A Health Update

The great war on anxiety continues here and barely a day passes without a minor skirmish being fought. I’m not quite sure who’s winning. A week ago, I would have said I’d made a decisive victory, but then just when I think it’s over, I find newly replenished and reinvigorated troops marching back from the dark side. This has been the pattern so far; I feel I am gaining ground and then, just as my confidence rises, so the anxiety returns stronger. I’d like to think of myself as Hercules, slaying the many-headed Hydra, or Perseus determined to outwit the Medusa, but alas the reality is far less mythic. I’m just an ordinary middle-aged woman trying to face down old and rather ugly demons because it turns out I have a strong disinclination towards negative emotions.

Everyone has a cross to bear, this much I know. I began long ago with chronic fatigue, and over time this has revealed itself as the cover for banked up reserves of anxiety. So, we have to take this as progress. But I find that my emotions are still rarely experienced as such, instead I am far more likely to feel ill with them: sadness is lethargy, distress is pain, insecurity is nausea. This tends to make me feel more victimised, because it’s harder to tell a physical sensation to go away than it is an emotion, harder to assuage it.

A fortnight ago I tried Reiki for the first time. I went to the local alternative health centre, where I feel very comfortable as I know it well. There’s a lovely woman on reception, the mother of a friend of my son, and seeing her always makes me feel right at home. The Reiki healer was unknown to me, a small, neat woman who came from Eastern Europe, at a guess, and who exuded compassion. I lay on her couch and she explained what would happen; that she would place her hands on me and I would feel warmth, possibly emotion too, and that whatever came up I should simply allow to be. She had been practising Reiki for many years and had pretty much seen it all. Not that I find that sort of thing particularly reassuring as keeping my emotions packed away has been one of my key goals in life, although it becomes clear that here lies one of the big problems.

‘I say a prayer for you before I begin, okay?’ she asked me, and I said ‘Okay!’ as I figured I need all the help I can get and frankly any source is good by me. Then she placed her hands gently across me, spending a lot of time on my head (‘No kidding,’ said Mister Litlove. ‘I expect she could hear the hot metal ticking in there.’) I felt rigid with tension to begin with, but I concentrated on my breathing and gradually I felt myself begin to drift away. I was quite sorry when it ended because it had become peaceful and safe. As I was thanking her, she held my hands and patted them kindly. ‘You will be able to let go more now,’ she said, and I tried to smile as if this were pleasing, rather than horrifying. I had a headache in the evening, but I felt okay, too, and the constant underlying anxiety had actually, finally gone away. This lovely state of affairs lasted about 48 hours, before the anxiety was back, but I felt braver for the tussles, and it really did seem that perhaps I was making a breakthrough. Ach, and then it all went wrong again and the past week has been a white water ride. She suggested I should go once or twice more and then leave it for a while. I should book in again.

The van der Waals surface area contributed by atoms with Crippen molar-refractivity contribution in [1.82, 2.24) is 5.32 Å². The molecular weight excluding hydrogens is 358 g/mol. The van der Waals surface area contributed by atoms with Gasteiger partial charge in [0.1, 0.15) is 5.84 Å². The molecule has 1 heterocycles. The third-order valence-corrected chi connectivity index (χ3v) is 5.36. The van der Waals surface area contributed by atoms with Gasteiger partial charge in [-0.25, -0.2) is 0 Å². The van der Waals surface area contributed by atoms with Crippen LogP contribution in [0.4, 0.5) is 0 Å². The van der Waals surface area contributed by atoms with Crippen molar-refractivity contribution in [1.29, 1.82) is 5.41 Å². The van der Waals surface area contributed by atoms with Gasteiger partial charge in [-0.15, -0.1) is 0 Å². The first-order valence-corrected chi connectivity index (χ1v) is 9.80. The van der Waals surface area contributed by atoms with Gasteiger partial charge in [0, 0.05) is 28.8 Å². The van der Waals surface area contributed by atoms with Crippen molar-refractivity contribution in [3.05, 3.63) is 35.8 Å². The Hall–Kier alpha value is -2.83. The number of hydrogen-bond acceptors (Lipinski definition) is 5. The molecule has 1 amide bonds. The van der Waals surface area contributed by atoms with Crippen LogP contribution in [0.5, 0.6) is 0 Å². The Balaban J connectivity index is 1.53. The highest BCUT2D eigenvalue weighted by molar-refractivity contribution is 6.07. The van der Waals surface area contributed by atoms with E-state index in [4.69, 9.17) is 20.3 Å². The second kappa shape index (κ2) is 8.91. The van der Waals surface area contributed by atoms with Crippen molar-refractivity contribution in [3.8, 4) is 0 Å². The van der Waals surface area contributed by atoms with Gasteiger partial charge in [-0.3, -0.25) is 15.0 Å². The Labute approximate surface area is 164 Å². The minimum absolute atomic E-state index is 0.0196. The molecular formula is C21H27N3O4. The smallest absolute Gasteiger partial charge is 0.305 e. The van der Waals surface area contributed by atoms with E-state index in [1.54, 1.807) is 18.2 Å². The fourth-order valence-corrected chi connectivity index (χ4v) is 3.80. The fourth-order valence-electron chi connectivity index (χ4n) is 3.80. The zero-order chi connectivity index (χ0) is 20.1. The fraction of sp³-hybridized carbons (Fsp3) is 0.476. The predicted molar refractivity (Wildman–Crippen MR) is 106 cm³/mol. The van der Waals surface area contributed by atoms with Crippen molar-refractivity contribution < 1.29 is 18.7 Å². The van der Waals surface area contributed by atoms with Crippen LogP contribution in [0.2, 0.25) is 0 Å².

I also still have the doctor’s pills which I keep putting off taking, partly out of stupid stubborn desires to overcome this myself, partly because I am a wimp and the thought of side effects when I feel poorly already is quite unbearable. I suppose here lies the crux of the matter; I don’t feel calm in the face of what my body can do to me. I’m not accepting of ill health, or pain or suffering. When I get a symptom, I don’t say, oh look, it’s a symptom; I say, the end is nigh! And yes, as ludicrous as my intelligence recognises this to be, the tenacious lizard brain that controls my sense of survival has a direct hold on my central nervous system, and persuading it to let go is no easy matter.

All I can usefully do is be honest about where I am; hence this sort of post. I know I am reluctant to reveal how I feel out of fear that people will gasp in horror and whisk their children out of my sight, etc. In fact, whenever I have spoken about my travails in the land of anxiety, people have been nothing but sympathetic and compassionate and often full of reassurance and good advice. People, bring it on. I need all the reassurance I can get right now that this will pass and that facing it down will do me good in the end.

Out of reasons of transparency I also told my son a bit about it earlier today. I’ve been very conscious that I’ve not been quite so present of late, hiding out in my room rather than sitting with him, and I’ve been agonising over the best way to keep him free of worry. I don’t like the atmosphere that arises when there are things that can’t be said. So I told him I didn’t have chronic fatigue anymore, but was dealing with anxiety that had built up over time and that I’d never really faced, preferring to be stoic. My son, as he often does when I’m telling him something he recognises as important, acted this out. ‘I’m not going to deal with you now,’ he said, shaking his head. ‘No, and I’m not going to deal with you either.’ Then he lifted up a finger and put on his cartoon lightbulb-moment face. ‘Now I’m dealing with you!’ he declared.

‘I just didn’t want you to worry,’ I said. ‘I’ll be fine, but it may not always be pretty. Dad’s brilliant at helping me when I’m anxious, though.’

‘We’re all good together,’ said my son, reassuringly.

‘Yes, I do realise that I can only deal with this because I feel so secure and loved,’ I said. ‘It’s ironic that I’m feeling all this anxiety when my life is really perfect. You’re the one with tough exams this summer. I don’t want you ever to think that you can’t tell me your problems; they’ll make a nice change from my own.’